US to hit Rus­sia with new sanc­tions over Syria

Starkville Daily News - - FORUM - By HOPE YEN and ROBERT BURNS As­so­ci­ated Press

WASHINGTON (AP) — Pres­i­dent Don­ald Trump on Sun­day de­fended his use of the phrase “Mis­sion Ac­com­plished” to de­scribe a U.S.-led missile attack on Syria’s chem­i­cal weapons pro­gram, even as his aides stressed con­tin­u­ing U.S. troop in­volve­ment and plans for new eco­nomic sanc­tions against Rus­sia for en­abling the gov­ern­ment of Bashar As­sad.

Step­ping up the pres­sure on Syria’s pres­i­dent, U.S. Am­bas­sador to the United Na­tions Nikki Ha­ley in­di­cated the sanc­tions to be an­nounced Mon­day would be aimed at send­ing a mes­sage to Rus­sia, which she said has blocked six at­tempts by the U.N. Se­cu­rity Coun­cil to make it eas­ier to in­ves­ti­gate the use of chem­i­cal weapons.

“Ev­ery­one is go­ing to feel it at this point,” Ha­ley said, warn­ing of con­se­quences for As­sad’s for­eign al­lies.

“The in­ter­na­tional community will not al­low chem­i­cal weapons to come back into our ev­ery­day life,” she said. “The fact he was mak­ing this more nor­mal and that Rus­sia was cov­er­ing this up, all that has got to stop.”

In an early-morn­ing tweet, Trump said the strike was “per­fectly car­ried out” and that “the only way the Fake News Me­dia could de­mean was by my use of the term “Mis­sion Ac­com­plished.” He added that he knew the me­dia would “seize” on the phrase, but said it should be used of­ten. “It is such a great Mil­i­tary term, it should be brought back,” he wrote.

Trump tweeted “Mis­sion Ac­com­plished” on Satur­day af­ter U.S., French and Bri­tish war­planes and ships launched more than 100 mis­siles nearly un­op­posed by Syr­ian air de­fenses. While he de­clared suc­cess, the Pen­tagon said the pum­mel­ing of three chem­i­cal-re­lated fa­cil­i­ties left enough oth­ers in­tact to en­able the As­sad gov­ern­ment to use banned weapons against civil­ians if it chooses.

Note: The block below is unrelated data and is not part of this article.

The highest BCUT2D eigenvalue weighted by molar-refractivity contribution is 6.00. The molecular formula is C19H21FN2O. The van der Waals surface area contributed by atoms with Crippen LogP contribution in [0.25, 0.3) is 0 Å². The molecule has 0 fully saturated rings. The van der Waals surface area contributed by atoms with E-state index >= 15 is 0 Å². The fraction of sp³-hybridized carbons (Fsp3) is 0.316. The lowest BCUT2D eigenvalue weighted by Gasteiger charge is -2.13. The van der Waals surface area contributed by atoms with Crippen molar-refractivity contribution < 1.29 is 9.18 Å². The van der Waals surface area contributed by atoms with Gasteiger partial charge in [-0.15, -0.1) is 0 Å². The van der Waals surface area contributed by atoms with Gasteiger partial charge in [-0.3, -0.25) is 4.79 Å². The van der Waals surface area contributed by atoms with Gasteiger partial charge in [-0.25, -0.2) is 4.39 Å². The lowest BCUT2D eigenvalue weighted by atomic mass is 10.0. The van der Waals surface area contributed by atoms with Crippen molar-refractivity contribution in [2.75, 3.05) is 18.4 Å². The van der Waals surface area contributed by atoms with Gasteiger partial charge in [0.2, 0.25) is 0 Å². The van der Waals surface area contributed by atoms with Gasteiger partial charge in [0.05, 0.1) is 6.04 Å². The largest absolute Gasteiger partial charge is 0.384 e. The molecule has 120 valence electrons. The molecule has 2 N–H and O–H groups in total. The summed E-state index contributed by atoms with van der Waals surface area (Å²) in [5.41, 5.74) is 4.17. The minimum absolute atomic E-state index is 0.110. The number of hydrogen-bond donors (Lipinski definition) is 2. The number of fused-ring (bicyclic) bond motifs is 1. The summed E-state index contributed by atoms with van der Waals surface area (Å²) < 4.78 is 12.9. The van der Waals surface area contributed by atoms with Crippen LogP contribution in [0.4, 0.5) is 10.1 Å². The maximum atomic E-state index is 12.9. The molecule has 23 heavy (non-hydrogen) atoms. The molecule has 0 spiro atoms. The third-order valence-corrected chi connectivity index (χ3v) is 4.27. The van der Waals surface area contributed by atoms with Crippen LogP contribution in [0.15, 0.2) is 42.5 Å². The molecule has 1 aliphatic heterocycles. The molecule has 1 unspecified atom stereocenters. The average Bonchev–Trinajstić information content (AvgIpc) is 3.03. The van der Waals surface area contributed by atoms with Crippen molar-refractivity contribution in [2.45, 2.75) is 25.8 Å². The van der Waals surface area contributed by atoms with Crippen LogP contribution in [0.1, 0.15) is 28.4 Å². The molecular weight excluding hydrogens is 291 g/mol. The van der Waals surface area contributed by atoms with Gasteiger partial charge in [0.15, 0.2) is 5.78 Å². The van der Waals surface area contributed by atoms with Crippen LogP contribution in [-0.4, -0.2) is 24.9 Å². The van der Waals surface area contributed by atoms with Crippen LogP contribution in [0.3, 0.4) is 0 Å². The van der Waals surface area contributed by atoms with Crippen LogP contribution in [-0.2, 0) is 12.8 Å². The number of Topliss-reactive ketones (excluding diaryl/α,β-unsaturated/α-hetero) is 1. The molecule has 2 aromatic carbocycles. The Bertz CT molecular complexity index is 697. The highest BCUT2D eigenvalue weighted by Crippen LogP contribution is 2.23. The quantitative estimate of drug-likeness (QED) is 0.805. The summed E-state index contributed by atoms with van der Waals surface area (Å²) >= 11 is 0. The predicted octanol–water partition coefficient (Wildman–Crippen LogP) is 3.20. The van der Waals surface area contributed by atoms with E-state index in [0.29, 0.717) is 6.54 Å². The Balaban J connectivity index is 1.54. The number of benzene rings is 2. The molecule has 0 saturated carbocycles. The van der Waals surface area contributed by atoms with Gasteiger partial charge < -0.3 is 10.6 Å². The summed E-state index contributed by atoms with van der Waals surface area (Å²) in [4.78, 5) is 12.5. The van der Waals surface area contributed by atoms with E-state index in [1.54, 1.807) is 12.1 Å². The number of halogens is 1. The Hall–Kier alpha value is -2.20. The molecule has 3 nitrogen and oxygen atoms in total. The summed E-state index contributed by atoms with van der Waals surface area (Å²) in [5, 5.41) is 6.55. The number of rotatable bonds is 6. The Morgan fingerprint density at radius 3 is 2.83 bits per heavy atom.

His choice of words re­called a sim­i­lar claim as­so­ci­ated with Pres­i­dent Ge­orge W. Bush fol­low­ing the U.S.-led in­va­sion of Iraq. Bush ad­dressed sailors aboard a Navy ship in May 2003 along­side a “Mis­sion Ac­com­plished” ban­ner, just weeks be­fore it be­came ap­par­ent that Iraqis had or­ga­nized an in­sur­gency that would tie down U.S. forces for years.

On Sun­day, Ha­ley made clear the United States won’t be pulling troops out of Syria right away, say­ing U.S. in­volve­ment there “is not done.”

Ha­ley said the three U.S. goals for ac­com­plish­ing its mis­sion are mak­ing sure chem­i­cal weapons are not used in a way that could harm U.S. na­tional in­ter­ests; that the Is­lamic State group is de­feated; and that there is a good van­tage point to watch what Iran is do­ing.

“We’re not go­ing to leave un­til we know we’ve ac­com­plished those things,” she said.

Ha­ley said the joint mil­i­tary strike “put a heavy blow into their chem­i­cal weapons pro­gram, set­ting them back years” and re­it­er­ated that if As­sad uses poi­son gas again, “the United States is locked and loaded.”

(AP Photo/Mary Altaffer)

Bri­tish Am­bas­sador to the United Na­tions Karen Pierce, left and U.S. Am­bas­sador to the United Na­tions Nikki Ha­ley share a note dur­ing a Se­cu­rity Coun­cil meet­ing on the sit­u­a­tion in Syria, Satur­day, April 14, 2018 at United Na­tions head­quar­ters.

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